Soft 'Sunday Best' needs an edge


February 04, 1991|By Michael Hill

The promise from NBC executives was that that "Sunday Best" wouldn't be just a clip show, an hour filled with bits from other shows, a cheap and easy way to shore up a suicide time slot on Sunday night.

And when it showed up last night at 7 o'clock, you figured that was right. There was a logo so exactly like that of "60 Minutes" it sent you diving for the remote control, until you realized that it was Harry Shearer sitting there, not Mike Wallace.

And following that was an open with hip-hop graphics and music that felt as cutting edge as you're going to get. Throw in the post-modern sensibility of Merrill Markoe, a bit of pungency from Linda Ellerbee and the classic humor of host Carl Reiner, and, hey, this could be a fun way to celebrate TV -- of the past week and of the past half century -- every Sunday night.

An hour later, though, you realized that NBC had pretty much put a clip show on the air, a cheap and easy way to fill a suicide time slot.

Not that "Sunday Best" didn't have its moments. Shearer's opener was great and Markoe, who used to write for David Letterman's late night show, had fun at the weird and wonderful television carnival known as the National Association of Television Programming Executives convention, where everyone from the Internal Revenue Service to midget wrestlers is hawking TV shows.

But Shearer's bit later in the show -- he impersonated Harry Reasoner doing a "60 Minutes" story on a program designed to help astronauts re-enter the job market -- was one of those ideas that's better in concept than in realization. It dragged.

And young comic Jeff Cesario came off as too much of a nicguy type comic, not the on-the-edge type of humorist that a show like this needs.

Indeed, that was the problem with the whole show -- it's opening took you right to the edge, then it spent most of the rest of the hour backing away from it.

There did seem to be a lot of clips, too many in fact, both from

television's limitless past, such as scenes from the first "Bewitched" and "Mr. Ed" and a guest shot by Carol Burnett on "Get Smart," and from the previous week, mainly as seen on NBC. But part of the problem was that they weren't set up or combined imaginatively, just introduced and shown.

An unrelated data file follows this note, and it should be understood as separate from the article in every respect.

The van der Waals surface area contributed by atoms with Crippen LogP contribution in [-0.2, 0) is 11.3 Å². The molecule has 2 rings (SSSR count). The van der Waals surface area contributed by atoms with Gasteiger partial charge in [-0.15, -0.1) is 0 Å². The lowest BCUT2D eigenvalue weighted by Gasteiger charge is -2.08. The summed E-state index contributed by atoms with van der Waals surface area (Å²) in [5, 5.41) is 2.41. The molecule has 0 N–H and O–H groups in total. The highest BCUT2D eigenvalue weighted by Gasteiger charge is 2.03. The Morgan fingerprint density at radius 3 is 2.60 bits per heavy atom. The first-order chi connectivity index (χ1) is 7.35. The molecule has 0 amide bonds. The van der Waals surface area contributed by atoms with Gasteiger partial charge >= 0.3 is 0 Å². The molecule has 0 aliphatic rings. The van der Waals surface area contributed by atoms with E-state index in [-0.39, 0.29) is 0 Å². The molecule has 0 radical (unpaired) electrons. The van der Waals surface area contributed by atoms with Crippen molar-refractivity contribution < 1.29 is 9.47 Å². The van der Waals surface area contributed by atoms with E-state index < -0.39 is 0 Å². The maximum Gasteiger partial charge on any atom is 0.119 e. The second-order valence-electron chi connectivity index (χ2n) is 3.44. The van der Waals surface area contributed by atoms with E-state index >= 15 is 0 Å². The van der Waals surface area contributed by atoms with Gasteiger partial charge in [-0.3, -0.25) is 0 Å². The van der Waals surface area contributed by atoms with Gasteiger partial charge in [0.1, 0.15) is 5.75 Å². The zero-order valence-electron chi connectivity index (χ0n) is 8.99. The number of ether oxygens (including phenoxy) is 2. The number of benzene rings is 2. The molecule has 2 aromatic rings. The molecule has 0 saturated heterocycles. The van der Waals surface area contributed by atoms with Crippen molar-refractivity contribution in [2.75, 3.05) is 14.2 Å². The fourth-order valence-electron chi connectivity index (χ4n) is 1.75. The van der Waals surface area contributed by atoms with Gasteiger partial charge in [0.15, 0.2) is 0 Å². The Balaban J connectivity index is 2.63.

In fact, Linda Ellerbee's this-week-in-TV-history segment was little more than a bunch of clips from past shows with almost no chance for her pungent wit to get to the air, though a different type of contribution from Ellerbee is promised for next week.

One problem with the clips was that they reminded you how few cutting edge shows NBC has any more. A skit from "Saturday Night Live" on John McLaughlin's show was good, the "Cheers" clip was OK, but with Letterman and Johnny Carson reportedly refusing to cooperate, the pickings are pretty slim from the NBC lineup for a show like this.

Actually, the highlight last night was a clip from Fox's "The Simpsons" which, in fact, is not surprising because what "Sunday Best" is trying to do, clearly, is attract that Fox young adult audience. NBC can get away with this because its 8 o'clock hour of Jane Pauley's "Real Life" and "Expose" takes care of the network's Sunday public service commitment.

CBS' "60 Minutes" isn't getting those viewers, nor is ABC's "Life Goes On," at 7 o'clock. And Fox isn't getting much of its target audience with "True Colors," either.

Indeed, the executive producer of "Sunday Best" is one of the original architects of the Fox strategy, Garth Ancier, former head of programming for the fourth network.

But unless "Sunday Best" makes some pretty significant changes, it's not going to get those viewers, either. It's got to be quicker and wittier. Bits like the walk-ons by NBC stars George Wendt of "Cheers" and Park Overall of "Empty Nest" should be quick hits, not set-up segments.

It's got to be satirical, topical, political, irreverent, odd in its juxtapositions and even in its handedness when it comes to meting out praise and blame among the various networks and cable channels.

Come on Garth, think "Laugh In" for the '90s. Think "That Was the Week That Was." In other words, take some chances. Why not? NBC certainly has nothing to lose Sunday nights at 7.

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